In Ukraine, Churches confront fearsome suffering

In Ukraine, Churches confront fearsome suffering

Military chaplaincy in eastern Ukraine, 2015. Credit: Aid to the Church in Need.
Military chaplaincy in eastern Ukraine, 2015. Credit: Aid to the Church in Need.

.- Bishop Bronislaw Bernacki of Odessa-Simferopol was stunned by the Russian annexation of Crimea and the subsequent war in eastern Ukraine.

“No one expected that another war would be carried out on European soil in this day and age,” the Roman Catholic prelate told international Catholic charity Aid to the Church in Need in March.

The annexation has literally ripped apart his diocese, which was only established in 2002. Bishop Bernacki is taking care of those Catholics living in that part of the diocese that still belongs to Ukraine, the region of Odesa on the Black Sea. Auxiliary Bishop Jacek Pyl has remained in Simferopol on the Crimean Peninsula and takes care of the faithful there.

The effects of the war are palpable in Zaporizhia, not far from the combat zone in eastern Ukraine, reports Auxiliary Bishop Jan Sobilo of the Roman Catholic Diocese of Kharkiv-Zaporizhia. He reported that the number of refugees from the contested region around Luhansk and Donetsk is constantly growing. In Zaporizhia alone the number has risen to 75,000 people.

The Church operates a soup kitchen set up by the Albertine Order that serves refugees on a daily basis. Women with children receive additional aid once a week; but men are left empty-handed, simply because there is nothing more to distribute at the present time.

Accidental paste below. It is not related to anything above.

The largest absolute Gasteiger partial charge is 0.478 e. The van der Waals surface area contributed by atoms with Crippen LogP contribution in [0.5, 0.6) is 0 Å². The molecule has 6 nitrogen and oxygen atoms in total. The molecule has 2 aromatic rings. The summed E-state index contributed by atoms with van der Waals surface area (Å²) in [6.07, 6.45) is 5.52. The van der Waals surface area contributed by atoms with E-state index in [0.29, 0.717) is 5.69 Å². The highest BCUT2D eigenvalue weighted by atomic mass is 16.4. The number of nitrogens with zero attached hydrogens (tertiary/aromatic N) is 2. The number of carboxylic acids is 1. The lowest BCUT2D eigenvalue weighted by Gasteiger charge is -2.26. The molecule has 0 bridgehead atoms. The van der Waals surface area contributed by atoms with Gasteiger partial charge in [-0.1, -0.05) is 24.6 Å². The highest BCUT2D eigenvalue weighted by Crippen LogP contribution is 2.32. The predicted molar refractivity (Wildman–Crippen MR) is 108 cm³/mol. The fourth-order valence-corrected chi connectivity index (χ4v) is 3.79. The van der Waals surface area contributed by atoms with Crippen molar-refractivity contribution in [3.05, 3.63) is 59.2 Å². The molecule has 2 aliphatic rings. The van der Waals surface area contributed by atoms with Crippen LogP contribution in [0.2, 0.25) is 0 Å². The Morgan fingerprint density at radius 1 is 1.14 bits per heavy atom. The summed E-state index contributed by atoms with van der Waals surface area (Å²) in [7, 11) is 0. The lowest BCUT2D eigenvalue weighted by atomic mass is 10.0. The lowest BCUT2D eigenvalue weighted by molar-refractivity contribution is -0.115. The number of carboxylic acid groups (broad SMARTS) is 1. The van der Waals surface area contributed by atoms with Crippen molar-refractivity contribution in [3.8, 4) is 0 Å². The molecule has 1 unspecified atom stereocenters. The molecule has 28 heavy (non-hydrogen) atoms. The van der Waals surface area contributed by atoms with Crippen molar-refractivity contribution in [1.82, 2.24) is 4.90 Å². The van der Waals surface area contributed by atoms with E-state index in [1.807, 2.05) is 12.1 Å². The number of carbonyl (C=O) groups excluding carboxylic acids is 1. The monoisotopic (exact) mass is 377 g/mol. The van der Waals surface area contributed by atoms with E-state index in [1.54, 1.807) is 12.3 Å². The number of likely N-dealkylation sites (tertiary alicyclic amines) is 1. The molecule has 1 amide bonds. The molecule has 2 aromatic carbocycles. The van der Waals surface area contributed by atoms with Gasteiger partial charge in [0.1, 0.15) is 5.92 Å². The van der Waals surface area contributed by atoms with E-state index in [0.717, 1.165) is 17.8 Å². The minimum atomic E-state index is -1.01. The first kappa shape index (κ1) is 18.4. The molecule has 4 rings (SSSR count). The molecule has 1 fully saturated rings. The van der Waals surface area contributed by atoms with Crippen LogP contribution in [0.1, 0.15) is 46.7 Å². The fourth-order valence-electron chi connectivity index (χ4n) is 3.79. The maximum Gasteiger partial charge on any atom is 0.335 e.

Suffering and hardship are also the lot of the faithful shepherded by Greek-Catholic Bishop Jaroslav Pryriz of the Eparchy of Sambir-Drohobyc, in western Ukraine. Twenty priests provide pastoral care of soldiers, mostly young men: volunteers as well as Ukrainian conscripts.

The bishop told Aid to the Church in Need that his priests “rotate every 45 days, because no one can stand it there any longer. Some who return never want to go back again because the psychological strain is just enormous. However, they go back because they want to take care of the faithful.”

“No matter whether they are Catholics, Orthodox, or members of other faiths, they are all are happy when a priest is just simply there for them, even though some have never even heard of God,” Bishop Pryriz added.

The bishop also reported on the situation in Kyiv: “Wounded soldiers from the east are being cared for at a temporary military hospital set up in the Greek-Catholic cathedral in Kyiv. Never before have I seen so much suffering, sorrow and tragedy. I am 53 years-old and have never experienced war, but what I am seeing now – people without hands, without legs, without eyes, ears – will haunt me forever.”

The prelate continued: “Many soldiers from our diocese have been killed. Either they have simply disappeared or no one knows anything about their whereabouts. We have been told that a number of them have been burned to death. Or they return in coffins. You cannot imagine it. There is so much sorrow over sons, fathers, husbands!”

Bishop Bernacki spoke for all his brother bishops and priests, saying, “We need peace and an end to the bloodshed. Christians in the East and West are celebrating Lent. I would like to invite all to pray for peace, because we can only overcome evil with good.”

Reinhard Backes writes for Aid to the Church in Need, an international Catholic charity under the guidance of the Holy See, providing assistance to the suffering and persecuted Church in more than 140 countries.  www.churchinneed.org (USA); www.acnuk.org (UK); www.aidtochurch.org (AUS);  www.acnireland.org (IRL); www.acn-aed-ca.org (CAN)